- Monta Ellis ($11,000,000)
- Drew Gooden ($6,687,400)
- Luc Mbah a Moute ($4,794,192)
- Mike Dunleavy ($3,750,000)
- Ekpe Udoh ($3,524,880)
- Brandon Jennings ($3,179,493)
- Larry Sanders ($1,991,760)
- Tobias Harris ($1,482,000)
- Jon Brockman ($1,000,000)
- Beno Udrih ($7,372,200, Player)
Free Agents (Cap Holds)
- 1st Round (12th overall, pending lottery; 0.7% chance at first overall pick)
- 2nd Round (42nd overall)
- Guaranteed Salary (including likely options): $45,781,925
- Non-Guaranteed Salary, Cap Holds: $22,840,095
- Total (not including draft picks): $68,622,020
Trading big for small is something most NBA teams try to avoid, but it's exactly what the Bucks did at this year's trade deadline, moving the injured Andrew Bogut to Golden State in a blockbuster deal for Monta Ellis. With Bogut sidelined for the year with a broken ankle, Ellis gave Milwaukee a chance to immediately contend for a playoff spot in the East.
Of course, that postseason bid fell short, and now the Bucks head into the summer with Ellis and Brandon Jennings in their backcourt and an uninspiring group of big men remaining under contract. If the Bucks hope to earn a playoff berth next season, a frontcourt comprised of Drew Gooden, Luc Mbah a Moute, Ekpe Udoh, Larry Sanders, and Jon Brockman isn't going to get it done. While some of those players are useful contributors or have long-term potential, none of them should receive more than 25 minutes per game next year if Milwaukee wants to make some noise in the East.
While trading either Ellis or Jennings for a big man may look like one solution for the Bucks' frontcourt needs, it's not something I expect the team to consider this offseason. I imagine the club wants to see its two backcourt scorers play together for more than the few weeks they had at the end of this season before deciding whether the combination does or doesn't work. Perhaps by February 2013, one or both of those players will become trade candidates, but the Bucks will give them every chance to succeed before considering a move.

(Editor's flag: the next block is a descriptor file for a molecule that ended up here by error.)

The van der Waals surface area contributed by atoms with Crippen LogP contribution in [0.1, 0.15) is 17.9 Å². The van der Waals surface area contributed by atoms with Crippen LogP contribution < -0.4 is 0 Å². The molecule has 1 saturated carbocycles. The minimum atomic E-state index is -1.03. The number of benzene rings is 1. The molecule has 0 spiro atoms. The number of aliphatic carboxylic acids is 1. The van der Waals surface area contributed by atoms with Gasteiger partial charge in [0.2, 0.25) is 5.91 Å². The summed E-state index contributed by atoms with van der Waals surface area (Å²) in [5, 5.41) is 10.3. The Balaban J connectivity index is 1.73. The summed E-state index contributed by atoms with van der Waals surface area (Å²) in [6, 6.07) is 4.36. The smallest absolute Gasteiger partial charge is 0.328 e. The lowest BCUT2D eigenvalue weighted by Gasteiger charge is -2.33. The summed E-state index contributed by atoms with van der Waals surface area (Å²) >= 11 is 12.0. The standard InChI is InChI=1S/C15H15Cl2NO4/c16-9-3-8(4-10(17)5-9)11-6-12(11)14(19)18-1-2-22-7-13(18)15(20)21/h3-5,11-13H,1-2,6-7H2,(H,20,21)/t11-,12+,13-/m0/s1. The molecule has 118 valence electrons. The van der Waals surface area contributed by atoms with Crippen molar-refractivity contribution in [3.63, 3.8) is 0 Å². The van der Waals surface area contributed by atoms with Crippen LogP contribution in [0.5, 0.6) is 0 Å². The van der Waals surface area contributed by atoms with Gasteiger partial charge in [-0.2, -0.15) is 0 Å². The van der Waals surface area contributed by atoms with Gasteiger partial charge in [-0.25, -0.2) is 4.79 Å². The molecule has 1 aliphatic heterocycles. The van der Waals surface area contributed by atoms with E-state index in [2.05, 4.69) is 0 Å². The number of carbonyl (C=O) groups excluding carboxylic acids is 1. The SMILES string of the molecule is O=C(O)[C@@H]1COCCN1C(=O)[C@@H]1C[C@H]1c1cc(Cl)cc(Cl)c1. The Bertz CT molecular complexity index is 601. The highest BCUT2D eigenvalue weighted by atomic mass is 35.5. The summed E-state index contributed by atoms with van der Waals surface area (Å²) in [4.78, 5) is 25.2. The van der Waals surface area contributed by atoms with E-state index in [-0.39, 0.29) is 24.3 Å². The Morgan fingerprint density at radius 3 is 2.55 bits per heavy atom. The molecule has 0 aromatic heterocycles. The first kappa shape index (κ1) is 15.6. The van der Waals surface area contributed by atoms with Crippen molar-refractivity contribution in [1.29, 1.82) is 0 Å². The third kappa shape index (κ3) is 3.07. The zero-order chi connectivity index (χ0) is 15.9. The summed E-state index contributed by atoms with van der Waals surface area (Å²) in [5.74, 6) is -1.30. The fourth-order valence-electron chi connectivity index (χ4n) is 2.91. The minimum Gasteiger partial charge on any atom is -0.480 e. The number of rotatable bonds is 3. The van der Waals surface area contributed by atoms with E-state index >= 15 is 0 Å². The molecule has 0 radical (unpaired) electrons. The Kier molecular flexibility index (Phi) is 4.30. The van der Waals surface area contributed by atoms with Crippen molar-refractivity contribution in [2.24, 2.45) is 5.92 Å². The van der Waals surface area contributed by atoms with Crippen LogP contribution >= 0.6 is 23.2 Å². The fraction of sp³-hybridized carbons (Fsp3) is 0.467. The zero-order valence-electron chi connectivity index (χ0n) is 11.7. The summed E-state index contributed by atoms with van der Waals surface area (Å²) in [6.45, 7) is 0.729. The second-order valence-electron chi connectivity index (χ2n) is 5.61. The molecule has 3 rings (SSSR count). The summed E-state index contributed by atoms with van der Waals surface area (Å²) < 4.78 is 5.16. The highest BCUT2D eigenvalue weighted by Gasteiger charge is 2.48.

The Bucks' best bets for adding a big or two are free agency and the draft. Milwaukee would do well to re-sign its own free agent power forward, Ersan Ilyasova, but the 25-year-old is coming off a breakout season, having set career highs in PPG (13.0), RPG (8.8), FG% (.493), 3PT% (.455), PER (20.5), and a handful of other categories. As an unrestricted free agent, the runner-up for Most Improved Player of the Year figures to draw plenty of interest, and may ultimately decide to sign elsewhere.
In that case, the Bucks would still have a good chunk of cap space to throw at other free agents. On the unrestricted market alone, forwards and centers like Kris Humphries, Chris Kaman, Spencer Hawes, Joel Przybilla, Marcus Camby, Antawn Jamison, and others could attract interest from Milwaukee. None of those players would be out of the Bucks' price range, and many of them would be excellent fits.
Even if Milwaukee can't recruit a major free agent, a deep draft class should provide the club an opportunity to add another young player to its front-line. In his latest mock draft, Chad Ford of ESPN.com has Jared Sullinger falling to the Bucks, and while I'm not sure the Ohio State product slips that far, power forward is the draft's deepest position — a number of intriguing options should be available if Milwaukee picks at #12.
The Bucks shook up the foundation of their franchise when they sent a potential All-Star center to Golden State in March, and now they'll have to replace the production that Bogut and perhaps Ilyasova would have provided. It's too early to say whether pairing of Jennings and Ellis is the Bucks' best plan of action going forward, but I expect the team to do everything it can this summer to try to make it work, by bringing in the frontcourt talent necessary to help complement its two scoring guards.